Epithelial geometry regulates spindle orientation and progenitor fate during formation of the mammalian epidermis.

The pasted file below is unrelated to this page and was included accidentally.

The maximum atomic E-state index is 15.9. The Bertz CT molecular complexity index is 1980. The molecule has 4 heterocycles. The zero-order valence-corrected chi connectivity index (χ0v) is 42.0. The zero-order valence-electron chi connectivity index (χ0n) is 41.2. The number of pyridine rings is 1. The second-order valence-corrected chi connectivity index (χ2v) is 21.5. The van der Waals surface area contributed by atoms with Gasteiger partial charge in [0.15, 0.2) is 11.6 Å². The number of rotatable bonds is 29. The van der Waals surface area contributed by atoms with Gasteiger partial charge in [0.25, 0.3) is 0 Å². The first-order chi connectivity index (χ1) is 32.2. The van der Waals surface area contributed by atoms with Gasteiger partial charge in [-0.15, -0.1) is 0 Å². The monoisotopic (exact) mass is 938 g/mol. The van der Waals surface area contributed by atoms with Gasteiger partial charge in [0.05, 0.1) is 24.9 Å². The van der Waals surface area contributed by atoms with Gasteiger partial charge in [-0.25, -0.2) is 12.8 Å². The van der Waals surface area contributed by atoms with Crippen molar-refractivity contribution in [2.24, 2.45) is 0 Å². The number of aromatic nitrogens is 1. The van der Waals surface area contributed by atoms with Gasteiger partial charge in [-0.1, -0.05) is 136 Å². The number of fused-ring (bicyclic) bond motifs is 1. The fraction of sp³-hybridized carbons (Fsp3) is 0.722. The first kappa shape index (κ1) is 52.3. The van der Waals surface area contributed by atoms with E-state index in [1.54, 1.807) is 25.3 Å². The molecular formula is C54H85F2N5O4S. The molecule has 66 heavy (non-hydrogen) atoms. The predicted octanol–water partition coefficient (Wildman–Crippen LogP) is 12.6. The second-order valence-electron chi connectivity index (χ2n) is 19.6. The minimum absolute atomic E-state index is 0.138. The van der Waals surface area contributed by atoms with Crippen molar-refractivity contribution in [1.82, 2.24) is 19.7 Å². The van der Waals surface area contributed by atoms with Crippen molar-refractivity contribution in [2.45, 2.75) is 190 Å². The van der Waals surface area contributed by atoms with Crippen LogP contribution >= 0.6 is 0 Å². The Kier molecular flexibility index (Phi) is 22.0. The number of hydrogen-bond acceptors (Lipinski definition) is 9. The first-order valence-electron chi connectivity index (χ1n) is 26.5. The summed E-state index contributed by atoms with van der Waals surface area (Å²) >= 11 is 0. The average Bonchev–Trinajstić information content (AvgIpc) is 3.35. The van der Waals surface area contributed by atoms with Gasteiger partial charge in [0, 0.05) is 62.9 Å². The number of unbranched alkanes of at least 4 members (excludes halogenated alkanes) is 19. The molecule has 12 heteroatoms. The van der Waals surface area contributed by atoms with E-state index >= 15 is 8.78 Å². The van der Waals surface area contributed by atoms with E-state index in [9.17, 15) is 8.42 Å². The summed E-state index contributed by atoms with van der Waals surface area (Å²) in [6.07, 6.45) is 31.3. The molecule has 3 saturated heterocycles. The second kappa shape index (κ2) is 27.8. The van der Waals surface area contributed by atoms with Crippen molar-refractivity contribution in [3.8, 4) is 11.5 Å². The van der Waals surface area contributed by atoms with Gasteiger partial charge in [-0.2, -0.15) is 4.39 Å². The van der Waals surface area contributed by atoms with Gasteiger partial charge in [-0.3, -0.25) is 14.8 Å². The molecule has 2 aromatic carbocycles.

The control of cell fate through oriented cell division is imperative for proper organ development. Basal epidermal progenitor cells divide parallel or perpendicular to the basement membrane to self-renew or produce differentiated stratified layers, but the mechanisms regulating the choice between division orientations are unknown. Using time-lapse imaging to follow divisions and fates of basal progenitors, we find that mouse embryos defective for the planar cell polarity (PCP) gene, , exhibit increased perpendicular divisions and hyperthickened epidermis. Surprisingly, this is not due to defective Vangl2 function in the epidermis, but to changes in cell geometry and packing that arise from the open neural tube characteristic of PCP mutants. Through regional variations in epidermal deformation and physical manipulations, we show that local tissue architecture, rather than cortical PCP cues, regulates the decision between symmetric and stratifying divisions, allowing flexibility for basal cells to adapt to the needs of the developing tissue.